Nagare-zukuri style (流造)

Nagare-zukuri style is an architectural style of Japanese shrines.


The nagare-zukuri style, which is represented by Kamowakeikazuchi-jinja Shrine (Kamigamo-jinja Shrine) and Kamomioya-jinja Shrine (Shimogamo-jinja Shrine), is an advanced variation of the Shinmei-zukuri style, which is represented by Ise-jingu Shrine. The style is characterized by a long-extending, curved front slope of the warped roof, which constitutes a kohai (eave).
This is the most popular architectural style among Japanese shrines


The nagare-zukuri style employs a kirizuma-zukuri/hirairi structure, and its roof forms a graceful curve similar to that of taisha-zukuri style. This makes the nagare-zukuri style different from the shinmei-zukuri style, which is characterized by its straight external appearance.


Unlike the shinmei-zukuri style, the roof is not only thatched but also covered with a variety of materials, such as kokeras (thin plates of wood), cypress bark shingles, etc.

Each of the gables of the roof is decorated with a gegyo (decoration board) and forms a graceful curve.

The slope of the roof is not steep. The roof is characterized by a long curve which smoothly extends forward from the minoko (curved surface portion for adjustment) to the kohai.


Similar to the shinmei-zukuri style, the nagare-zukuri style is bilaterally symmetric, and an even number of columns are provided in the width direction.

Round columns and chamfered rectangular columns are respectively used for the building and the kohai, and a funahijiki (horizontal member) is provided on each of the rectangular columns.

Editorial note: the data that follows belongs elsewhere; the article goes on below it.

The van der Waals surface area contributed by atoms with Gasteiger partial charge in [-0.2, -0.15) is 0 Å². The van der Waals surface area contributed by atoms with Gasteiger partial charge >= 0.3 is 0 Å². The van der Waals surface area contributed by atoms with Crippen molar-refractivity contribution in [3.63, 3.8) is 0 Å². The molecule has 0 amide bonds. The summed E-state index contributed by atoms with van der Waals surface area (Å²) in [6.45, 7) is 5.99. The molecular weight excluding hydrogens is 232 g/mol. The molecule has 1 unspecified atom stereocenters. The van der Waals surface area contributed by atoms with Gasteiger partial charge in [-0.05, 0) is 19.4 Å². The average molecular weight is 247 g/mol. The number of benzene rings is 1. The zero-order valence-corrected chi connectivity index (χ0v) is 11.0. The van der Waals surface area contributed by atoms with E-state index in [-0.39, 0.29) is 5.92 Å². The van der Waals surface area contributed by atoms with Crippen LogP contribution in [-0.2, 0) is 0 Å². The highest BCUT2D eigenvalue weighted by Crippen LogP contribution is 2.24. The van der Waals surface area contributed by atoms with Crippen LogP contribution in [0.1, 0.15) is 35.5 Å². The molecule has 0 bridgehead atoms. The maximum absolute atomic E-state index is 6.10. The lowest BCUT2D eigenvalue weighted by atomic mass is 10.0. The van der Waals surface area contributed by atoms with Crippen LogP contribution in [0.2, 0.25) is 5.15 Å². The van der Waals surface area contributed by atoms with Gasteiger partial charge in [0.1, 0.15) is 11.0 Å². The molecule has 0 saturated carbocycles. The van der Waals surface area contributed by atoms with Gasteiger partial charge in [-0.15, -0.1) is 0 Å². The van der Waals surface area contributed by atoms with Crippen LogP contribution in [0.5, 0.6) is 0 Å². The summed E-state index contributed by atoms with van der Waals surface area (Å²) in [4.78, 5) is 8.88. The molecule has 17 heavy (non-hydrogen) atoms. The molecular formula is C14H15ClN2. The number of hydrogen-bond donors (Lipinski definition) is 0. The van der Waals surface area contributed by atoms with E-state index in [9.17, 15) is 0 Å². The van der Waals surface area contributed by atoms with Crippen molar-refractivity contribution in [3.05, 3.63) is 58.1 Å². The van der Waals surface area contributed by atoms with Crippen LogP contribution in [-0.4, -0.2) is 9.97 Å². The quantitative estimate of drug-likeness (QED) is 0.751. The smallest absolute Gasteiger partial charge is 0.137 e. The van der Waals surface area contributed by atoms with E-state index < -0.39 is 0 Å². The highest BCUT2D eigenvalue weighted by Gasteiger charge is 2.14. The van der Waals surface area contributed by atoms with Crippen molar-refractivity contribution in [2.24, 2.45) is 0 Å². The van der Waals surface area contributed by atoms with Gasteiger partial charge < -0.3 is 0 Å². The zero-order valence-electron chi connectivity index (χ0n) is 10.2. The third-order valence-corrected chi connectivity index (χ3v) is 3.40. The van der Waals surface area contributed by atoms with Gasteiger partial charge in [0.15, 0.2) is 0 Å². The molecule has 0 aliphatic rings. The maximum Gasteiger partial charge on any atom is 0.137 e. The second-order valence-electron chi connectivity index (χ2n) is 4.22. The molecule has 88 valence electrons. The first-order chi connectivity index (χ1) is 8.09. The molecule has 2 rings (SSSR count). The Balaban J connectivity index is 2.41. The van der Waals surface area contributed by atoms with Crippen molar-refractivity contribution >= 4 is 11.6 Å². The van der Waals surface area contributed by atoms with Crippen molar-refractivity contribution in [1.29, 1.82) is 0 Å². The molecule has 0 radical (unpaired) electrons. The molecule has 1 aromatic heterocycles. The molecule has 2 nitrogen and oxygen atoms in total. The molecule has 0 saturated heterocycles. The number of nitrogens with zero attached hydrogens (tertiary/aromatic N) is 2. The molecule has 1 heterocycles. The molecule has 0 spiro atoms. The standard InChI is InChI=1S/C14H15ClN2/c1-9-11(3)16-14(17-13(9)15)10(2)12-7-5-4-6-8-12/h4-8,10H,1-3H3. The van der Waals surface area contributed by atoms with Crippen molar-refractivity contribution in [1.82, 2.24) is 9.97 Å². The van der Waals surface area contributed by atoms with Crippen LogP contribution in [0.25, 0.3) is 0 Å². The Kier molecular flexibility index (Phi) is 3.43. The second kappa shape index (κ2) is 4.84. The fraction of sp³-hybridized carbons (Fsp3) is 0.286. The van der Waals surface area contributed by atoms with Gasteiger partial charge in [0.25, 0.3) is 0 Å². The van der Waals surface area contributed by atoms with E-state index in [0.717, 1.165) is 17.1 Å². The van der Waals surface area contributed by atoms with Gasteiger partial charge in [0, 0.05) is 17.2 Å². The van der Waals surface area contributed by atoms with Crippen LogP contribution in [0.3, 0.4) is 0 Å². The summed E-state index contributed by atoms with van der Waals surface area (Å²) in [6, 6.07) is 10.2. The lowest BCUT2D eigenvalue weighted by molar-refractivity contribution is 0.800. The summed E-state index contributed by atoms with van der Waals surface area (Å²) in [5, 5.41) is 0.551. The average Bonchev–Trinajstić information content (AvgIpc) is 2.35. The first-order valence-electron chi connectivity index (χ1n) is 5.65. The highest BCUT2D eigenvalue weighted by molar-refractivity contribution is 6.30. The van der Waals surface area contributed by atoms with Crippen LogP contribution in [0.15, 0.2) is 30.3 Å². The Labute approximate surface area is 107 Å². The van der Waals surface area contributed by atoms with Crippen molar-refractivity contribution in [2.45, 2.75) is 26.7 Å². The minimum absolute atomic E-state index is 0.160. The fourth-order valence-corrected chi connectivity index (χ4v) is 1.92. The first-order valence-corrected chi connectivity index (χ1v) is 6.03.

When the ketayuki (the distance between columns in the width direction) is one ken (1.8182 m) (the number of columns is two), it is called ikkensha-nagare-zukuri style, and when the distance is three kens (5.4546 m), it is called sangensha-nagare-zukuri style (the number of columns is four).


An opening with a butterfly formation door is provided in the central portion of the front wall.


A hamayuka floor is provided at the height of the groundsill, and a building floor is provided at the height of the staircase.

History of nagare-zukuri style

Because it is an advanced variation of the shinmei-zukuri style, its history is not long. The oldest surviving nagare-zukuri style building is the honden (main hall) of Ujigami-jinja Shrine, which was built in the latter half of the Heian period.

[Original Japanese]